This is a very dangerous situation. Service providers not only risk losing customers to rivals, but also face elevated customer renewal and acquisition costs as lost customers will need to be replaced and renewing customers will need to be bribed to remain as a result of a zero-trust, zero-loyalty relationship.
A change of mindset is required
The solution to this challenge is obvious, if somewhat alien to many service providers. To mitigate the risk, they will need to work harder to build a relationship with their customers during the term of their contract, taking the focus away from price comparisons and discounting and placing it on value and engagement. They will also need to shift from a mindset of acquisition, which drives churn because it offers the best deals to new customers, towards one of retention where loyal customers get the best deals. Such as shift is in line with customer expectations, because it places value on loyalty and the longevity of the relationship.
John Hoggard, Principal in Utilities & Telecom at Quadient, apparently agrees with us. He says: “The biggest area of customer experience communications providers must focus on is proactivity. Simply put, people now expect service providers to really know them, and contact them with the right information, in the right way, at the right time…there is a real opportunity to improve customer communication throughout the duration of a contract and encourage them to remain loyal. Ultimately, customer loyalty will make the difference between success and failure.”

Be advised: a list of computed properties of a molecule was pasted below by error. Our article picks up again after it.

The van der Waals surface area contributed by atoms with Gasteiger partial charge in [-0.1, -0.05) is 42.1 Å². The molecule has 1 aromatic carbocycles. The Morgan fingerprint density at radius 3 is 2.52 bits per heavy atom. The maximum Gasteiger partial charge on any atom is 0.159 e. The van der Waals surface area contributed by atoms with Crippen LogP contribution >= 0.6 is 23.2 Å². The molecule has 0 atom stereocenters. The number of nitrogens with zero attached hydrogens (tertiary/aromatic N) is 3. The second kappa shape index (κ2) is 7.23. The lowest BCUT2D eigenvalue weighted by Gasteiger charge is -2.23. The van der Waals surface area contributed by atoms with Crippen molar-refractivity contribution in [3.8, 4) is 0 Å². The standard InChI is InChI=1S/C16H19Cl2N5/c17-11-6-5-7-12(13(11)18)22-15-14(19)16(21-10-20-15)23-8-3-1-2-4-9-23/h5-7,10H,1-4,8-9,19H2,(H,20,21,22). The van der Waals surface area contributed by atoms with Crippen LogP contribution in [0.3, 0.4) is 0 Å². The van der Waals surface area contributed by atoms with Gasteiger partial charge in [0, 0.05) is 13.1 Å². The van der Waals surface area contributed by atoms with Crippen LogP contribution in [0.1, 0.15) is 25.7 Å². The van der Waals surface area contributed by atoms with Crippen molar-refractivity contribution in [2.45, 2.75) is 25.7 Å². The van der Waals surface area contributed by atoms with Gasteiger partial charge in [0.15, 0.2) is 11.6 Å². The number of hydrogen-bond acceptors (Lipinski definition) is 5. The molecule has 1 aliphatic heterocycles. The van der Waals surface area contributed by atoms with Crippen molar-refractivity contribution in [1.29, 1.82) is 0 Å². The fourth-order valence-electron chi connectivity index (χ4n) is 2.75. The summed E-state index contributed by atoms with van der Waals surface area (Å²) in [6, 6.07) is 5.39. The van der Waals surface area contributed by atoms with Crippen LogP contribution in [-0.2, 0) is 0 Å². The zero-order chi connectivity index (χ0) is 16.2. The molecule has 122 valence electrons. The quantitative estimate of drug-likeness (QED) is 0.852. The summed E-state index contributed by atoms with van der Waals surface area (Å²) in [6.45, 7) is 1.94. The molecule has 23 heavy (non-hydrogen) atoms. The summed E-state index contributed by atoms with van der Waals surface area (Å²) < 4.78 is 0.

While Soft-ex’s Grainne Magfhloinn reminds us that service providers already have a perfectly good tool they can utilise to build loyalty – their bills. She says: “Personalising and simplifying digital billing communications enhances the customer experience by ensuring customers receive accurate and easy-to-follow bills. Proactive notifications on prorated charges, campaign roll-offs and end-of-contract notices, all generate better customer engagement and loyalty”. Magfhloinn argues that transparency provided via interactive billing and personalised offers (based on previous usage or preferences) will deliver positive results in customer retention levels. “Self-serve billing analytics, accessible by user-friendly dashboards, means that service providers can build that all-important customer trust, highlighting that there are no hidden costs or inaccurate charges, leading to longstanding relationships,” she comments.
Omnisperience View: What this means for B2B service providers
While this regulation focuses on consumers, rather than businesses, B2B service providers need to be mindful of what is happening in the B2C space. Many sole traders, homeworkers and SME customers are on consumer contracts, not business contracts, and will thus be within the remit of this regulation. These represent some of the most valuable customers you have because they tend to consume more and be prepared to pay for it. What’s more, with the continued consumerisation of enterprise services, it is inevitable that business customers will expect the same level of proactive experience they are receiving as a consumer customer when they are in their ‘business persona’ and buying B2B services. Rewarding loyalty, communicating more effectively, and being proactive are not rocket science but business 101, and essential for any B2B service provider who wants to be successful in 2020 and beyond.
Service providers beyond the UK also need to be mindful and examine what is happening (and why) – building it into their own strategy, customer experience and offerings.